Cover

Table of Contents

Acknowledgments

General Introduction


Notes

Impressions of the North Cascades
Essays about a Northwest Landscape


General Introduction

The landscape of the North Cascades is bounded by the Fraser River on the north, the Okanogan Highlands and Columbia Plateau on the east, Snoqualmie Pass to the south, and the Puget lowlands to the west. Mountains, rising nearly from sea level, are the signature of this magnificent place. Fifteen peaks tower over 9,000 feet while nearly 300 rise in elevation between 7,000 and 9,000 feet. Torrents of water fall as rain and snow here, and as a result, 519 glaciers cover over 90 square miles between Snoqualmie Pass and the Canadian border. Lakes nestle in tight pockets between sharp, often serrated ridges. Most of these lakes are natural, while a few are reservoirs behind dams. The North Cascades is a dramatic place of deep-green hillsides and rock faces raked by streamers of cloud, gleaming glaciers riven by crevasses, rivers racing under gray skies, and ravens rolling on the wind.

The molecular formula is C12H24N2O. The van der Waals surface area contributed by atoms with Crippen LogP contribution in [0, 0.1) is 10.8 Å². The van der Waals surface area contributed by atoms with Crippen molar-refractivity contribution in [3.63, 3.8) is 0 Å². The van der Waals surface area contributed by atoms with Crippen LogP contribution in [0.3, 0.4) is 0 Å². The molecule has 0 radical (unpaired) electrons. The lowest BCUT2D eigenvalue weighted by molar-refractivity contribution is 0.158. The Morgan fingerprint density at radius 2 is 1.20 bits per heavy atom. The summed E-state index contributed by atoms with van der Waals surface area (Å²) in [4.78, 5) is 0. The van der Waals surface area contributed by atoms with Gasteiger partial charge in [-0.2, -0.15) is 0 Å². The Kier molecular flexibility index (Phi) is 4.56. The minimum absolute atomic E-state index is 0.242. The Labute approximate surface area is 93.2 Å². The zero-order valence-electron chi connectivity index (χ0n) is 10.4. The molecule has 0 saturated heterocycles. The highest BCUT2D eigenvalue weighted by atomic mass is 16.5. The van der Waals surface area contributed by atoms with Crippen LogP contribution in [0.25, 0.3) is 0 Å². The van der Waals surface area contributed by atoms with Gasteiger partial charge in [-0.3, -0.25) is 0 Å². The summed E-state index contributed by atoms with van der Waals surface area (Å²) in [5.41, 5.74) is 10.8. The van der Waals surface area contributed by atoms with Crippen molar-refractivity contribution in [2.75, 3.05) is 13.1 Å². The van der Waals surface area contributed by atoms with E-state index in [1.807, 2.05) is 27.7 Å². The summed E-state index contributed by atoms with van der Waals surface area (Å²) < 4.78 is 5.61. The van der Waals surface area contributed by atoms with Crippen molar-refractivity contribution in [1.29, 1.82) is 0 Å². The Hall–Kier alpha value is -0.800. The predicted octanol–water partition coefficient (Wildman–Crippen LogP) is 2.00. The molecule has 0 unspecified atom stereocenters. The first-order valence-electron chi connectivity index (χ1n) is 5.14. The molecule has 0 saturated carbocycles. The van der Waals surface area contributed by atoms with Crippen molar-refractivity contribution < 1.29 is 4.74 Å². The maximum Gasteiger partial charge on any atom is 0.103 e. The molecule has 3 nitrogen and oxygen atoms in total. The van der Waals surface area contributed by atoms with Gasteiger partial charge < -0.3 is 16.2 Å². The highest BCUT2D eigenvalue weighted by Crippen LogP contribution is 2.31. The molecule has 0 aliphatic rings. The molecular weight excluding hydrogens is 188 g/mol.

The essays in this book reflect upon this mountain range, looking at its place in space and time. The essays are organized into three sections that address what the North Cascades landscape has been in the past, what it is today, and what it might or should become in the future. We look at a place dominated by rock and ice and huge forests and think it has always looked like this, that it always will and probably should. Yet we know it has not always been as it is today, and will not be so in the future, despite our wishes. What, then, has it been, and what might it become? We learn that humans have been among these mountains for thousands of years; those of European descent not much more than a century. Tectonic plates, volcanoes, ice sheets, alpine glaciers, and indigenous peoples have formed this land. Transformation has continued in this century of dominance as pioneers and developers have gained power and built dams, bored tunnels, shaved trees off hills, drawn boundaries around forests and parks, and otherwise made their mark. This last hundred years of history raises questions about the consequences of our actions for both ourselves and the other beings with whom we share this place. In the concluding group of essays, we look to the future and reflect on what will be necessary to ensure that the North Cascades remains the rich and beautiful natural area it is today.